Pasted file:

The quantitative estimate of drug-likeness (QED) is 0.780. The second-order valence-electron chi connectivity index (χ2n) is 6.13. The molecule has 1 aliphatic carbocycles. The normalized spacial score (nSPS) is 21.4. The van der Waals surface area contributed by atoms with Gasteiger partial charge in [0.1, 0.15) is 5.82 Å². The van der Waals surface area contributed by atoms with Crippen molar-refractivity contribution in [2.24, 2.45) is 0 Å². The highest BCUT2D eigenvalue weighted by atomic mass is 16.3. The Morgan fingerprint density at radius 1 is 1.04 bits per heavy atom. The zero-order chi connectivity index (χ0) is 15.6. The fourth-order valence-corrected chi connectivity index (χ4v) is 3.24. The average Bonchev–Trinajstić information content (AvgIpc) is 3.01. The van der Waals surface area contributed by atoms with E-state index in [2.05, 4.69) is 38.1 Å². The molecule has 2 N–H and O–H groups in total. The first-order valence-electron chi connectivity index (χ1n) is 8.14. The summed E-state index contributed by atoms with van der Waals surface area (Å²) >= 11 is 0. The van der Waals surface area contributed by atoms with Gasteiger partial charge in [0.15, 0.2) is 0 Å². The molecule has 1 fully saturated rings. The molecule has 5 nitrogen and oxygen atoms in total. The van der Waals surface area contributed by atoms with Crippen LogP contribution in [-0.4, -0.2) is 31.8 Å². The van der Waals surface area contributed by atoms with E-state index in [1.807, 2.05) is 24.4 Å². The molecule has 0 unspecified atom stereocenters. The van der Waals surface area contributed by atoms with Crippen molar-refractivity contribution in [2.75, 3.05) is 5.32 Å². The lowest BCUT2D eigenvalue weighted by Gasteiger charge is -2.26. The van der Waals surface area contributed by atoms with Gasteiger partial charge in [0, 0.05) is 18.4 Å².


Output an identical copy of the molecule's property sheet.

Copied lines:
The quantitative estimate of drug-likeness (QED) is 0.780. The second-order valence-electron chi connectivity index (χ2n) is 6.13. The molecule has 1 aliphatic carbocycles. The normalized spacial score (nSPS) is 21.4. The van der Waals surface area contributed by atoms with Gasteiger partial charge in [0.1, 0.15) is 5.82 Å². The van der Waals surface area contributed by atoms with Crippen molar-refractivity contribution in [2.24, 2.45) is 0 Å². The highest BCUT2D eigenvalue weighted by atomic mass is 16.3. The Morgan fingerprint density at radius 1 is 1.04 bits per heavy atom. The zero-order chi connectivity index (χ0) is 15.6. The fourth-order valence-corrected chi connectivity index (χ4v) is 3.24. The average Bonchev–Trinajstić information content (AvgIpc) is 3.01. The van der Waals surface area contributed by atoms with E-state index in [2.05, 4.69) is 38.1 Å². The molecule has 2 N–H and O–H groups in total. The first-order valence-electron chi connectivity index (χ1n) is 8.14. The summed E-state index contributed by atoms with van der Waals surface area (Å²) >= 11 is 0. The van der Waals surface area contributed by atoms with Gasteiger partial charge in [0.15, 0.2) is 0 Å². The molecule has 1 fully saturated rings. The molecule has 5 nitrogen and oxygen atoms in total. The van der Waals surface area contributed by atoms with Crippen LogP contribution in [-0.4, -0.2) is 31.8 Å². The van der Waals surface area contributed by atoms with E-state index in [1.807, 2.05) is 24.4 Å². The molecule has 0 unspecified atom stereocenters. The van der Waals surface area contributed by atoms with Crippen molar-refractivity contribution in [2.75, 3.05) is 5.32 Å². The lowest BCUT2D eigenvalue weighted by Gasteiger charge is -2.26. The van der Waals surface area contributed by atoms with Gasteiger partial charge in [0, 0.05) is 18.4 Å².